This morning at 10:30 am, a federal judge in Fort Worth will hear a request from Texas, its Attorney General Ken Paxton, and 12 other states to halt Obama’s plan to allow transgender students to use school bathrooms based on gender identity.
RELATED: Texas AG Ken Paxton Leads 13-State Lawsuit Against Obama’s ‘Transgender Bathroom’ Directive
Alabama, Arizona, Georgia, Kentucky, Louisiana, Maine, Mississippi, Oklahoma, Tennessee, Utah, Wisconsin and West Virginia are the other states involved in the lawsuit.
As we reported earlier:
Harrold Independent School District, near Wichita Falls, Texas is the official plaintiff on behalf of the state, but most of the attention there has fallen on the Fort Worth Independent School District where Superintendent Kent Scribner (right) issued guidelines that would allow transgender students to use the bathroom of their choice.
Last week, Paxton issued a nonbinding opinion that the Scribner’s guidelines violate state law by relegating “parents to a subordinate status” in being informed about their children. Paxton added that Scribner illegally enforced the rules without the school board’s input.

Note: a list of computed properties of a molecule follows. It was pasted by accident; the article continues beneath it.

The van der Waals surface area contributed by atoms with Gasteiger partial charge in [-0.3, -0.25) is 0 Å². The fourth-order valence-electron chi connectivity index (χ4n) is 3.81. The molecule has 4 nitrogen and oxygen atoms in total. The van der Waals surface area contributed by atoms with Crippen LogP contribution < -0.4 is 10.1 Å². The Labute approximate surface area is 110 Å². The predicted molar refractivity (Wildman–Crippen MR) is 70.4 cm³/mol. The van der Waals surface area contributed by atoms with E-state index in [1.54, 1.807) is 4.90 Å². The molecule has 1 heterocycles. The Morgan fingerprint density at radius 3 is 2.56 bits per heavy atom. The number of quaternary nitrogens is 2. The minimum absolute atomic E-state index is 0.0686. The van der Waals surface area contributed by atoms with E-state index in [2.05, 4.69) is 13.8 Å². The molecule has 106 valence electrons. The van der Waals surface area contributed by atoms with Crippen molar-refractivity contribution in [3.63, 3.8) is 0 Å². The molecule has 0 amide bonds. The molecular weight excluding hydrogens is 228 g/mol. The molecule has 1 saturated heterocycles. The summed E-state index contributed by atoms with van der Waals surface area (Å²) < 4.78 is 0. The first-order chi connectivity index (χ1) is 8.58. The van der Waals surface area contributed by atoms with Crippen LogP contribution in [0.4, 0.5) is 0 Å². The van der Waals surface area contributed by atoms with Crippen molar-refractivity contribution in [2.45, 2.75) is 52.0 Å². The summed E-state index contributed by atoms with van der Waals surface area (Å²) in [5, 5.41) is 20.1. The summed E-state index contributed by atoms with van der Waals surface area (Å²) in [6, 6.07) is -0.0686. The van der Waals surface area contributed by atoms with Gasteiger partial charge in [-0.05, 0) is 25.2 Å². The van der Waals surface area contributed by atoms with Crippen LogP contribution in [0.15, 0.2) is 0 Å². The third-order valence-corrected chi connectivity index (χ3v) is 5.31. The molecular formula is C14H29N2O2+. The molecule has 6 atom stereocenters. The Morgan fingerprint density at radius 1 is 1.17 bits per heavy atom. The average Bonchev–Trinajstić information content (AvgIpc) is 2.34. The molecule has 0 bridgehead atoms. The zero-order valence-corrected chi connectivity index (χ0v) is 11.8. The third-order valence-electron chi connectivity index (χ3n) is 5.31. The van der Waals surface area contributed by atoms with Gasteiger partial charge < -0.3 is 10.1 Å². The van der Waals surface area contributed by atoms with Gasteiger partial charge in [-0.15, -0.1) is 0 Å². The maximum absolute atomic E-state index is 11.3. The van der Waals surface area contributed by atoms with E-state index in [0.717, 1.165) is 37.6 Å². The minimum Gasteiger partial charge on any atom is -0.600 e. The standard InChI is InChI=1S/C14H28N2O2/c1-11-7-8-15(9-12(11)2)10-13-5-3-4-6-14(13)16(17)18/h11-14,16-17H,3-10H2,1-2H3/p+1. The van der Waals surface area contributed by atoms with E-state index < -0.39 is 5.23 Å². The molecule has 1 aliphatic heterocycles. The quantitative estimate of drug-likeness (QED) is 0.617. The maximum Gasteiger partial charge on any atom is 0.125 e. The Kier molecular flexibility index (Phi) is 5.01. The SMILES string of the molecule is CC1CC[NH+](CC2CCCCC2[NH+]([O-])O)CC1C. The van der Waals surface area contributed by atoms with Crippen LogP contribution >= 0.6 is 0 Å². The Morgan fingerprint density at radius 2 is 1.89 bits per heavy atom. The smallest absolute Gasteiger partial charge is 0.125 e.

Scribner has ignored calls for him to step down and has issued a letter to state leaders noting that the district had approved official guidelines relating to transgender students five years ago.
The hearing in Fort Worth is the latest in the battle between the federal government, led by the Justice and Education departments, and the various states that are trying to block the policy change.
The White House told every public school district in May that they must allow transgender students to use bathrooms consistent with their chosen gender identity or risk losing federal funding.
The Obama administration’s guidance explained how Title IX applies to a wide variety of sex segregated activities and facilities including restrooms, locker rooms, athletics, single-sex classes, single-sex schools, social fraternities and sororities, and housing and overnight accommodations.